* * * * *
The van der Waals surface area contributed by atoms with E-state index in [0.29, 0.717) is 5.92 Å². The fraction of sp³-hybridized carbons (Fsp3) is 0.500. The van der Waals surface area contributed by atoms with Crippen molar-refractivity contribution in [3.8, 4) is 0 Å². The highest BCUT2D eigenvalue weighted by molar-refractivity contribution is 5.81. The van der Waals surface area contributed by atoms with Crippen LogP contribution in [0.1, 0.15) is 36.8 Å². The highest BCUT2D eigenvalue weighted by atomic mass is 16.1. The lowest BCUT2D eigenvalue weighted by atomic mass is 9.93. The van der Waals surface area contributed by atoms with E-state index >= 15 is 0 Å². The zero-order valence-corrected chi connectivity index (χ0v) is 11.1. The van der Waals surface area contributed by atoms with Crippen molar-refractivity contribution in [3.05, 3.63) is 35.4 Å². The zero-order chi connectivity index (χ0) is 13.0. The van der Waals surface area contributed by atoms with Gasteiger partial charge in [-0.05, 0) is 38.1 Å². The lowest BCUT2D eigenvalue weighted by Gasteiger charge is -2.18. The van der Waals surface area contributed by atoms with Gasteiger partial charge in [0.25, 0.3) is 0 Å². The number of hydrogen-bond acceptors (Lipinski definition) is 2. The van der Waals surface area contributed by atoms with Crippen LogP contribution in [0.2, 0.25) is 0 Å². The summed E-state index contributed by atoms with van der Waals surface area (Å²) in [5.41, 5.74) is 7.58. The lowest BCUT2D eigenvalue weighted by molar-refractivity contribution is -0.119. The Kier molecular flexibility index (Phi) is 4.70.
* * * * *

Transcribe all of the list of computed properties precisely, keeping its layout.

The van der Waals surface area contributed by atoms with E-state index in [0.29, 0.717) is 5.92 Å². The fraction of sp³-hybridized carbons (Fsp3) is 0.500. The van der Waals surface area contributed by atoms with Crippen molar-refractivity contribution in [3.8, 4) is 0 Å². The highest BCUT2D eigenvalue weighted by molar-refractivity contribution is 5.81. The van der Waals surface area contributed by atoms with Crippen LogP contribution in [0.1, 0.15) is 36.8 Å². The highest BCUT2D eigenvalue weighted by atomic mass is 16.1. The lowest BCUT2D eigenvalue weighted by atomic mass is 9.93. The van der Waals surface area contributed by atoms with E-state index >= 15 is 0 Å². The zero-order valence-corrected chi connectivity index (χ0v) is 11.1. The van der Waals surface area contributed by atoms with Crippen molar-refractivity contribution in [3.05, 3.63) is 35.4 Å². The zero-order chi connectivity index (χ0) is 13.0. The van der Waals surface area contributed by atoms with Gasteiger partial charge in [-0.05, 0) is 38.1 Å². The lowest BCUT2D eigenvalue weighted by Gasteiger charge is -2.18. The van der Waals surface area contributed by atoms with Gasteiger partial charge in [0.25, 0.3) is 0 Å². The number of hydrogen-bond acceptors (Lipinski definition) is 2. The van der Waals surface area contributed by atoms with Crippen LogP contribution in [0.2, 0.25) is 0 Å². The summed E-state index contributed by atoms with van der Waals surface area (Å²) in [5.41, 5.74) is 7.58. The lowest BCUT2D eigenvalue weighted by molar-refractivity contribution is -0.119. The Kier molecular flexibility index (Phi) is 4.70.